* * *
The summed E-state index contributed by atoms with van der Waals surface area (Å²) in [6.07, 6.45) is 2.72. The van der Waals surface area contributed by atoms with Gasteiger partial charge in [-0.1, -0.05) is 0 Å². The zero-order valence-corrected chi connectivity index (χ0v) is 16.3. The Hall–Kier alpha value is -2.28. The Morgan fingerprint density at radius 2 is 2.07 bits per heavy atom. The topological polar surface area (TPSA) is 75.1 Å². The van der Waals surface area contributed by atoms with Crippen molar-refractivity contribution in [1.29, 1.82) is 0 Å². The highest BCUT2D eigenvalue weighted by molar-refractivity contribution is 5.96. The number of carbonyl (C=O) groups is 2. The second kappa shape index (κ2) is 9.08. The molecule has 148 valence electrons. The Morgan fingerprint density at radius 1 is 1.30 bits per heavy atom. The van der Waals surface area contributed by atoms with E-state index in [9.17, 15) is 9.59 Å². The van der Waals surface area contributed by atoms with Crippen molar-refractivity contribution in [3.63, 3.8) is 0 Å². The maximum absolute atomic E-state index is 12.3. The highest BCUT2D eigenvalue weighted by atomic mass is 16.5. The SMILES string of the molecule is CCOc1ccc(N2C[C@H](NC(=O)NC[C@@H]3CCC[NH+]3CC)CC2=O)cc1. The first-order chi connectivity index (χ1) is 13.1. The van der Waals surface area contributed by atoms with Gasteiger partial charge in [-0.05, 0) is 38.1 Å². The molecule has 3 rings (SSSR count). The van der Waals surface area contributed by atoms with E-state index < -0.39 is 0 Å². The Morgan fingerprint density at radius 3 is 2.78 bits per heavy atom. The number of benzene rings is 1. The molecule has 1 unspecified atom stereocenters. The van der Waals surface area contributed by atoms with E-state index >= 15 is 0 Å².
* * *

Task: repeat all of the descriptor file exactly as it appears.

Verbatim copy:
The summed E-state index contributed by atoms with van der Waals surface area (Å²) in [6.07, 6.45) is 2.72. The van der Waals surface area contributed by atoms with Gasteiger partial charge in [-0.1, -0.05) is 0 Å². The zero-order valence-corrected chi connectivity index (χ0v) is 16.3. The Hall–Kier alpha value is -2.28. The Morgan fingerprint density at radius 2 is 2.07 bits per heavy atom. The topological polar surface area (TPSA) is 75.1 Å². The van der Waals surface area contributed by atoms with Crippen molar-refractivity contribution in [1.29, 1.82) is 0 Å². The highest BCUT2D eigenvalue weighted by molar-refractivity contribution is 5.96. The number of carbonyl (C=O) groups is 2. The second kappa shape index (κ2) is 9.08. The molecule has 148 valence electrons. The Morgan fingerprint density at radius 1 is 1.30 bits per heavy atom. The van der Waals surface area contributed by atoms with E-state index in [9.17, 15) is 9.59 Å². The van der Waals surface area contributed by atoms with Crippen molar-refractivity contribution in [3.63, 3.8) is 0 Å². The maximum absolute atomic E-state index is 12.3. The highest BCUT2D eigenvalue weighted by atomic mass is 16.5. The SMILES string of the molecule is CCOc1ccc(N2C[C@H](NC(=O)NC[C@@H]3CCC[NH+]3CC)CC2=O)cc1. The first-order chi connectivity index (χ1) is 13.1. The van der Waals surface area contributed by atoms with Gasteiger partial charge in [-0.05, 0) is 38.1 Å². The molecule has 3 rings (SSSR count). The van der Waals surface area contributed by atoms with E-state index < -0.39 is 0 Å². The Morgan fingerprint density at radius 3 is 2.78 bits per heavy atom. The number of benzene rings is 1. The molecule has 1 unspecified atom stereocenters. The van der Waals surface area contributed by atoms with E-state index >= 15 is 0 Å².